And yet, there was still reason to stay out of the conflict altogether. From the beginning, the Union government insisted that any European intervention or assistance to the Confederacy would be greeted as an act of war. Starting in 1861, the Union began blockading Southern ports to restrict the ships coming to and from the Confederacy, attempting to stop any trade or assistance being sent from Europe to the South.

France and the Civil War

Between these two countries, France played a much smaller role in the American Civil War. France maintained that it was officially neutral during the conflict, yet parts of the country sympathized with the Confederacy, mostly because of the need for Southern cotton. The Union blockade restricted the flow of Southern cotton, forcing some French textile manufacturers to lay off workers, hurting their business severely.

Furthermore, French Emperor Napoleon III had a desire to spread his rule into parts of Mexico, something which the Confederacy would have been able to assist with. Thus, Napoleon III had something to gain from a Confederate victory in the war. Others in France sympathized with the Union, primarily, because of their hatred of slavery in the American South.

The Confederacy did send diplomats to France to encourage assistance in the South's cause. Men such as John Slidell, a leading Confederate diplomat to France, attempted to convince France to recognize the Confederacy as an independent nation as well as to arrange for loans and assistance for the Confederate cause. While France never officially recognized the Confederacy, some French capitalists did assist the South by providing loans and financial assistance.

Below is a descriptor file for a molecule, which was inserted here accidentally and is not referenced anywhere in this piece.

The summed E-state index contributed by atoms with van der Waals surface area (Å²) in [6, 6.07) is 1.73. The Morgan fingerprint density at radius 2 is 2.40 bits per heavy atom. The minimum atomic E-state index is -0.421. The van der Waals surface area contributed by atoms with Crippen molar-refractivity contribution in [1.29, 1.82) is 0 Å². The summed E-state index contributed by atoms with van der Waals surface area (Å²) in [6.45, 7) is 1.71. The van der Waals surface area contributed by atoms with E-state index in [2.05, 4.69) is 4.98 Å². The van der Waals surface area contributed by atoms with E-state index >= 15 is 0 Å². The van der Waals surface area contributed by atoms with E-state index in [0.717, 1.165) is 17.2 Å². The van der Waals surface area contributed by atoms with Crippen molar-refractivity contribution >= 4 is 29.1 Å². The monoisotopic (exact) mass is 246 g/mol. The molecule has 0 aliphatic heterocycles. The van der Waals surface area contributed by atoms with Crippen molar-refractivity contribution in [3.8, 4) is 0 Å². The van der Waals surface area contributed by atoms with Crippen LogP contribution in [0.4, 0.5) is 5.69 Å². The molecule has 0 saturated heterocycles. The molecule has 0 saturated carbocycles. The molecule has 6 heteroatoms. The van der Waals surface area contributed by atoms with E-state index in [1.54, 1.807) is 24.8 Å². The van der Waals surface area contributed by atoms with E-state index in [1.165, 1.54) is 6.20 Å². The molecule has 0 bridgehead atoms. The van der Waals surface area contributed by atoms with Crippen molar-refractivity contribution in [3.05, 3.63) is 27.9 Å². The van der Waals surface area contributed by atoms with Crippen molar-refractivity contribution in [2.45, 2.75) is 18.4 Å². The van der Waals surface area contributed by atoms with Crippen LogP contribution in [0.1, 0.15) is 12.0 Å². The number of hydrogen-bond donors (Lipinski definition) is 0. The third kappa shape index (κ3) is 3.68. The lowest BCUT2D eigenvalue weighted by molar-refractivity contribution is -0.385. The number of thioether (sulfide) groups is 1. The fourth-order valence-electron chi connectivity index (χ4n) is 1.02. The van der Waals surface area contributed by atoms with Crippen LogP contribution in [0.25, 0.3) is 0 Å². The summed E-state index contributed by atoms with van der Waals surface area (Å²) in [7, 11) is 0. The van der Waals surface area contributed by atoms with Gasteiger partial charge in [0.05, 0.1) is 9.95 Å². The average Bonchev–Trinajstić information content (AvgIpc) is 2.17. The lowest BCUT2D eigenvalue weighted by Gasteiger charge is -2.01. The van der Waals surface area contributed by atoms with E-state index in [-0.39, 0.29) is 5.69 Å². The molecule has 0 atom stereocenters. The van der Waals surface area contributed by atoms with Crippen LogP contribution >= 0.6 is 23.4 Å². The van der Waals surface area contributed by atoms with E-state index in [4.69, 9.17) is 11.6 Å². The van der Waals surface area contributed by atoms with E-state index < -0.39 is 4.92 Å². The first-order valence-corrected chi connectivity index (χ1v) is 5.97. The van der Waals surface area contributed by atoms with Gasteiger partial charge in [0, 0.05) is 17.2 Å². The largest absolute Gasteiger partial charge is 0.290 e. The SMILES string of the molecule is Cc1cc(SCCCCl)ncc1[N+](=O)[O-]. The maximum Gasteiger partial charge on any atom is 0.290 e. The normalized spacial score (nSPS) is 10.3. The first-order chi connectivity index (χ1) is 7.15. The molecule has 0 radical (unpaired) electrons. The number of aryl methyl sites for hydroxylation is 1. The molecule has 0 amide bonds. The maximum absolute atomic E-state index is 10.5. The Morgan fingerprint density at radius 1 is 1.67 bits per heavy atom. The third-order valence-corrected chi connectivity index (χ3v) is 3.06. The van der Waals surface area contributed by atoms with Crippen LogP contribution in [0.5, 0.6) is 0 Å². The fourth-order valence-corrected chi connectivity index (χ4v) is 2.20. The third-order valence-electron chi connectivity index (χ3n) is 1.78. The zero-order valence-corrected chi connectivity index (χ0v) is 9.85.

Perhaps one of the most notable occurrences relating to France and the American Civil War was the Battle of Cherbourg, which occurred on June 19, 1864, when the USS Kearsarge attacked and sank the CSS Alabama, a Confederate raider ship that had been plundering Union merchant ships in the Atlantic Ocean. The Kearsarge sank the Alabama off the coast of Cherbourg, France, making it a rare occurrence of shots in the Civil War being fired off the coast of Europe.

Britain and the Civil War

While France never truly had an impact in the Civil War, Great Britain played a larger role in the conflict. Like France, Britain remained officially neutral throughout the war, but that did not stop the country from finding ways to make its presence known.

To unlock this lesson you must be a Member.
Create your account

Register to view this lesson

Are you a student or a teacher?

Unlock Your Education

See for yourself why 30 million people use

Become a member and start learning now.
Become a Member  Back
What teachers are saying about
Try it risk-free for 30 days

Earning College Credit

Did you know… We have over 200 college courses that prepare you to earn credit by exam that is accepted by over 1,500 colleges and universities. You can test out of the first two years of college and save thousands off your degree. Anyone can earn credit-by-exam regardless of age or education level.

To learn more, visit our Earning Credit Page

Transferring credit to the school of your choice

Not sure what college you want to attend yet? has thousands of articles about every imaginable degree, area of study and career path that can help you find the school that's right for you.

Create an account to start this course today
Try it risk-free for 30 days!
Create an account